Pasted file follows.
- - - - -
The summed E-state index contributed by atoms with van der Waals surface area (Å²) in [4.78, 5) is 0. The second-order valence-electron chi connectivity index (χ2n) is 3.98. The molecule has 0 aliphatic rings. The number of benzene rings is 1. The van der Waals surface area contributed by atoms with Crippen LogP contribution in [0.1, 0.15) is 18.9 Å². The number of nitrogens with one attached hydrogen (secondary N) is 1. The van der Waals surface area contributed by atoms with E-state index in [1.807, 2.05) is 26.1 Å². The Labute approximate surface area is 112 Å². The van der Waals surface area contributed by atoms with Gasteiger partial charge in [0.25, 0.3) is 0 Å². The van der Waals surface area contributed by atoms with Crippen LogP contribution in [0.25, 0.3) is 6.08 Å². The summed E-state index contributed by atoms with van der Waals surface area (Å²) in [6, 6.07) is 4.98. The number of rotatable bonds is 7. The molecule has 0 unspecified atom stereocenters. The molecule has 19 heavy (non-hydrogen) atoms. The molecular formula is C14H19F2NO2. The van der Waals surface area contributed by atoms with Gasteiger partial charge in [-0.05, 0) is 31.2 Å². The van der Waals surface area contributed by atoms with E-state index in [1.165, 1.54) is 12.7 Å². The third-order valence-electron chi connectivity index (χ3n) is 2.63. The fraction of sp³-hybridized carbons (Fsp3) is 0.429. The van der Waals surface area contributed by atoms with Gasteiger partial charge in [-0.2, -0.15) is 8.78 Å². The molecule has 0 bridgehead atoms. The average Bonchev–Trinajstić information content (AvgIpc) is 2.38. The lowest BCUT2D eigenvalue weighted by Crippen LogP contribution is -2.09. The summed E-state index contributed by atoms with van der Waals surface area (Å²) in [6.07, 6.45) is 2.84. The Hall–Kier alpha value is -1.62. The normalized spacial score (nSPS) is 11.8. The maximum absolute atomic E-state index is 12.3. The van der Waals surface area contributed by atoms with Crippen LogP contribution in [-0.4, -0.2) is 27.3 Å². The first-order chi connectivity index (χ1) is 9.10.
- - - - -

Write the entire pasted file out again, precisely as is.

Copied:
The summed E-state index contributed by atoms with van der Waals surface area (Å²) in [4.78, 5) is 0. The second-order valence-electron chi connectivity index (χ2n) is 3.98. The molecule has 0 aliphatic rings. The number of benzene rings is 1. The van der Waals surface area contributed by atoms with Crippen LogP contribution in [0.1, 0.15) is 18.9 Å². The number of nitrogens with one attached hydrogen (secondary N) is 1. The van der Waals surface area contributed by atoms with E-state index in [1.807, 2.05) is 26.1 Å². The Labute approximate surface area is 112 Å². The van der Waals surface area contributed by atoms with Gasteiger partial charge in [0.25, 0.3) is 0 Å². The van der Waals surface area contributed by atoms with Crippen LogP contribution in [0.25, 0.3) is 6.08 Å². The summed E-state index contributed by atoms with van der Waals surface area (Å²) in [6, 6.07) is 4.98. The number of rotatable bonds is 7. The molecule has 0 unspecified atom stereocenters. The molecule has 19 heavy (non-hydrogen) atoms. The molecular formula is C14H19F2NO2. The van der Waals surface area contributed by atoms with Gasteiger partial charge in [-0.05, 0) is 31.2 Å². The van der Waals surface area contributed by atoms with E-state index in [1.165, 1.54) is 12.7 Å². The third-order valence-electron chi connectivity index (χ3n) is 2.63. The fraction of sp³-hybridized carbons (Fsp3) is 0.429. The van der Waals surface area contributed by atoms with Gasteiger partial charge in [-0.2, -0.15) is 8.78 Å². The molecule has 0 bridgehead atoms. The average Bonchev–Trinajstić information content (AvgIpc) is 2.38. The lowest BCUT2D eigenvalue weighted by Crippen LogP contribution is -2.09. The summed E-state index contributed by atoms with van der Waals surface area (Å²) in [6.07, 6.45) is 2.84. The Hall–Kier alpha value is -1.62. The normalized spacial score (nSPS) is 11.8. The maximum absolute atomic E-state index is 12.3. The van der Waals surface area contributed by atoms with Crippen LogP contribution in [-0.4, -0.2) is 27.3 Å². The first-order chi connectivity index (χ1) is 9.10.